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        An Overview Of Scope 1, 2 and 3 Emissions And Why They Matter

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        As greenhouse gas emissions continue to rise, so too does the importance of understanding Scope 1, 2 and 3 emissions. Defined by the Greenhouse Gas Protocol – the internationally recognized standard for measuring and reporting greenhouse gas emissions – the three scopes break down the sources of emissions an organization or community produces, both directly and indirectly throughout operations and the value chain. 

        Scope 1, 2 and 3 emissions are becoming a larger part of the conversation for organizations, investors and governments alike around the globe, as they provide a standard for how entities calculate (and are accountable to) their own greenhouse gas emissions. Understanding Scope 1, 2 and 3 emissions has never been more important – and, in the future, the measurements of these emissions might be one of the most critical components to an organization’s success.

        About greenhouse gas emissions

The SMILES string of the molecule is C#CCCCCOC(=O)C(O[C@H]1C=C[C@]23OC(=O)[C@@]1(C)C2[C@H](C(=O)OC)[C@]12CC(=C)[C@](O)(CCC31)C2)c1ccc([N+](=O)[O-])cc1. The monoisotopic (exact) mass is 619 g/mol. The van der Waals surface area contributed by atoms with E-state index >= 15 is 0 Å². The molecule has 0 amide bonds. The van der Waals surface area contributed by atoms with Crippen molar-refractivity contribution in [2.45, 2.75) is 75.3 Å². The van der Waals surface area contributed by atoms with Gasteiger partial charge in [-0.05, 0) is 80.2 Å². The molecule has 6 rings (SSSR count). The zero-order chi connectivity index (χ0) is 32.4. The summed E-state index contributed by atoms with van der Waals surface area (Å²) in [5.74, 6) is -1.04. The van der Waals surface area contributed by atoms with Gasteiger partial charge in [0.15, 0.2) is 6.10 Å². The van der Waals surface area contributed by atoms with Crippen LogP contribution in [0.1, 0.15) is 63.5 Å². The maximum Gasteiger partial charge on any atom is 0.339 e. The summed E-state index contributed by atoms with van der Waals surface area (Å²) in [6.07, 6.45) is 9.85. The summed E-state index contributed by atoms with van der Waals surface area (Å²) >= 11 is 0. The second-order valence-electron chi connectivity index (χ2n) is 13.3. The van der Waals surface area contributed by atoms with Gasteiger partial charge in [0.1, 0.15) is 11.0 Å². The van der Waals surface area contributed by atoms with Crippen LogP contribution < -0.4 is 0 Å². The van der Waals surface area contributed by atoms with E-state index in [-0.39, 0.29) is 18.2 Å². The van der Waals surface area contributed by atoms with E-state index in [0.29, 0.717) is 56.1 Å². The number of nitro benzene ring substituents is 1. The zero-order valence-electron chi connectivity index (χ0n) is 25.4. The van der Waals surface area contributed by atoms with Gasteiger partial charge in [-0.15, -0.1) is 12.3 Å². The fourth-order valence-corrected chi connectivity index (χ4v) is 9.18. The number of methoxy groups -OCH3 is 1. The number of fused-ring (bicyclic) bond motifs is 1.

When looking at Scope 1, 2 and 3 emissions, it’s important to first understand greenhouse gases, or GHGs, as a whole, including where they come from and why they are a threat to our environment. In short, GHGs trap heat in the earth’s atmosphere. These gases include carbon dioxide, methane, nitrous oxide and fluorinated gases. While these gases are naturally occurring, human activity has led to their unhealthy buildup, creating an unnatural warming of the planet. 

        According to the United States Environmental Protection Agency (EPA), particular economic activities have led to the increases in global greenhouse gas emissions: 

        • Electricity and heat production: Accounts for 25% of global GHG emissions, including through the burning of coal, oil and natural gas. 
        • Industrial: Accounts for 21% of emissions through the burning of fossil fuels at facilities for energy.
        • Agriculture, forestry, and other land use: Creates 24% of global GHG emissions from cultivating crops and livestock, as well as deforestation. 
        • Transportation: Makes up 14% of emissions through fossil fuels burned for transportation by air, land and sea. 
        • Buildings: Creates 6% of emissions due to energy generation and burning fuels for heat and cooking.